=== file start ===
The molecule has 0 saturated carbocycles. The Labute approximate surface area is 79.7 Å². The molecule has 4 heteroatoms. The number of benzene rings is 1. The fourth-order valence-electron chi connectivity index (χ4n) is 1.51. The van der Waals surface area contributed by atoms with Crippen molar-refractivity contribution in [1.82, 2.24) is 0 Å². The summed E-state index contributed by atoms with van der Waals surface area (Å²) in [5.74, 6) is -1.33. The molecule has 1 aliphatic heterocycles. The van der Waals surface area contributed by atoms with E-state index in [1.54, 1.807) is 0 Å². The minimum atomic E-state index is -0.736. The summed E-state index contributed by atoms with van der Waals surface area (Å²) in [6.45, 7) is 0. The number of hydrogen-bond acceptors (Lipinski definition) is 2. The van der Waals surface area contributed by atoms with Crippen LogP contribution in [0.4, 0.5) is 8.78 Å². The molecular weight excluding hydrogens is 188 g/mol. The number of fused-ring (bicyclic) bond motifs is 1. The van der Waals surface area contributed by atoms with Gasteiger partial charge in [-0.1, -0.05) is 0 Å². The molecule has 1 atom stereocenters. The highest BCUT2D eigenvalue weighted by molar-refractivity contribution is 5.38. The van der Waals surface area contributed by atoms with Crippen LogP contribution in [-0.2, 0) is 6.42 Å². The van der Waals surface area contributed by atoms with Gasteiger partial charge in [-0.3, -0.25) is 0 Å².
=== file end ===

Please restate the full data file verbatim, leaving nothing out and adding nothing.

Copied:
The molecule has 0 saturated carbocycles. The Labute approximate surface area is 79.7 Å². The molecule has 4 heteroatoms. The number of benzene rings is 1. The fourth-order valence-electron chi connectivity index (χ4n) is 1.51. The van der Waals surface area contributed by atoms with Crippen molar-refractivity contribution in [1.82, 2.24) is 0 Å². The summed E-state index contributed by atoms with van der Waals surface area (Å²) in [5.74, 6) is -1.33. The molecule has 1 aliphatic heterocycles. The van der Waals surface area contributed by atoms with E-state index in [1.54, 1.807) is 0 Å². The minimum atomic E-state index is -0.736. The summed E-state index contributed by atoms with van der Waals surface area (Å²) in [6.45, 7) is 0. The number of hydrogen-bond acceptors (Lipinski definition) is 2. The van der Waals surface area contributed by atoms with Crippen LogP contribution in [0.4, 0.5) is 8.78 Å². The molecular weight excluding hydrogens is 188 g/mol. The number of fused-ring (bicyclic) bond motifs is 1. The van der Waals surface area contributed by atoms with Gasteiger partial charge in [-0.1, -0.05) is 0 Å². The molecule has 1 atom stereocenters. The highest BCUT2D eigenvalue weighted by molar-refractivity contribution is 5.38. The van der Waals surface area contributed by atoms with Crippen LogP contribution in [-0.2, 0) is 6.42 Å². The van der Waals surface area contributed by atoms with Gasteiger partial charge in [-0.3, -0.25) is 0 Å².